Nigeria launches plan for prevention and control of NCDs
According to the 2018 WHO country profile, NCDs accounted for an estimated 29 percent of all deaths in Nigeria with cardiovascular diseases as the primary cause of NCD-related deaths followed by cancers, chronic respiratory diseases and diabetes.
The Nigerian Federal Ministry of Health (FMoH) – in collaboration with the World Health Organization (WHO) and other stakeholders – has launched the first National Multisectoral Action Plan (NMSAP) for the Prevention and Control of Non-communicable Diseases (NCDs). The plan was launched in fulfilment of the country's commitment made at the 2018 United Nations High-level meeting on NCDs.
At the meeting in September of last year, member-states – includeng Nigeria – committed to 13 new steps to tackle NCDs, including cancers, heart and lung diseases, stroke, and diabetes, and to promote mental health and well-being.
“NCDs are a major source of disease and death globally,” Alhaji Abdullahi Mashi, Permanent Secretary at the FMoH, said during the official flag-off of the NMSAP. “In Nigeria, research by WHO in 2018 shows NCD prevalence to stand at 29 percent, Cardio vascular diseases at 11 percent, cancer 4 percent and diabetes 2 percent.”
According to a statement released on Wednesday, the programme will be implemented by WHO through FMoH in partnership with other key stakeholders such as departments and agencies, non-governmental organizations, civil society organizations, research institutes and the academia.
While communicable diseases remain the primary cause of death in Nigeria, the country is currently facing an increase in the burden of NCDs with premature mortality from NCDs estimated at 22 percent, said WHO. According to the 2018 WHO country profile, NCDs accounted for an estimated 29 percent of all deaths in Nigeria with cardiovascular diseases as the primary cause of NCD-related deaths (11 percent) followed by cancers (4 percent), chronic respiratory diseases (2 percent) and diabetes (1 percent). Other NCDs in Nigeria include Sickle Cell Disease, deafness and hearing loss, blindness, violence and injury including road traffic crashes, oral health including Noma and disability.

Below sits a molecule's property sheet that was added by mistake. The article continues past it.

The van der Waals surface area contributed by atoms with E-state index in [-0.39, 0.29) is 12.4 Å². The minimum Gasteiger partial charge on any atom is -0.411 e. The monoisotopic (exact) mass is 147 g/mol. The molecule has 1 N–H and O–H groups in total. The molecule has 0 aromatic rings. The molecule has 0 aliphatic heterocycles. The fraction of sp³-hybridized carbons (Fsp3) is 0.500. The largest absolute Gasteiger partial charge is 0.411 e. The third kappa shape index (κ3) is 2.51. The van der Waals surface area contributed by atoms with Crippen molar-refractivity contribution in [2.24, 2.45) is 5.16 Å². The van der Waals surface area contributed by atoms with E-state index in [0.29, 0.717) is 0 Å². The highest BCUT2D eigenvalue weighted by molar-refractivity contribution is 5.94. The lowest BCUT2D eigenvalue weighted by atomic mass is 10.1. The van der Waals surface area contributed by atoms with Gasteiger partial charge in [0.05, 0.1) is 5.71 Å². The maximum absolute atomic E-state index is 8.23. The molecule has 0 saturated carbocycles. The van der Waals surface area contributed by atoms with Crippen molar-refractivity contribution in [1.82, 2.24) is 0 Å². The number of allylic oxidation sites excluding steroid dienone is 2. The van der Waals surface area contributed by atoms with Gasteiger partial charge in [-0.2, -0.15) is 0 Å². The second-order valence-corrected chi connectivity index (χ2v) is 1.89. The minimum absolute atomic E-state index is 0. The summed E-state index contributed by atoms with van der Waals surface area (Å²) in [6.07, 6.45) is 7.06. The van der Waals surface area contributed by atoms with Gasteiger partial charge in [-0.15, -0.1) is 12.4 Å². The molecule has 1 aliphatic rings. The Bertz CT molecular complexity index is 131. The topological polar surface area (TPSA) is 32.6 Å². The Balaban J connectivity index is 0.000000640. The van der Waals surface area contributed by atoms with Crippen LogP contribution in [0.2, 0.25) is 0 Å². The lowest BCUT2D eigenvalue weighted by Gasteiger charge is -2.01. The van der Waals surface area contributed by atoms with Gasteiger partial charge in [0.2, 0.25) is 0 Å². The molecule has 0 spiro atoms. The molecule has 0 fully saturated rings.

“The NCD NMSAP is therefore coming at a very appropriate time. We need to hit the ground running and ensure we eliminate NCDs as stated in the NMSAP between 2019-2025,” Mashi added.
WHO also said NCD risk factors lie in sectors beyond the health sector. That is why the key strategy to solving the problem is to use a multisectoral approach.
“Getting multiple ministries from across Nigeria in one room to discuss NCDs in no small feat,” said Clement Peter Lugala, Officer in Charge (OiC), WHO Nigeria. “The journey to beating NCDs should start with tackling the risk factors of NCDs and promoting healthy lifestyles. We have a lot to do, but we need to work together. The NMSAP is not just about a conversation or a document, but it’s about ‘how we implement the plan’.”
NCDs – mainly cardiovascular diseases (CVDs), cancers, chronic respiratory diseases, diabetes and Mental Health Disorders – are the world’s biggest killers and have now been termed “a silent epidemic”. Among these diseases, CVDs are the number one cause of death accounting for 17.5 million deaths annually with high blood pressure found to be the leading risk factor for CVDs. These diseases share common risk factors which are; tobacco use, harmful use of alcohol, unhealthy diet, physical inactivity and air pollution.
The launch of the plan was supported by Resolve to Save Lives, a five-year campaign funded by Bloomberg Philanthropies; the Chan Zuckerberg Initiative and the Bill & Melinda Gates Foundation.
The report says market-driven economic growth, not “sustainable growth,” is key to improving public health.
The Ministry of Health is collaborating with HelpMeSee in “Campaign to Eliminate Cataract Blindness by 2018.”
At least 79% of the drugs consumed on the continent are imported from India and China.
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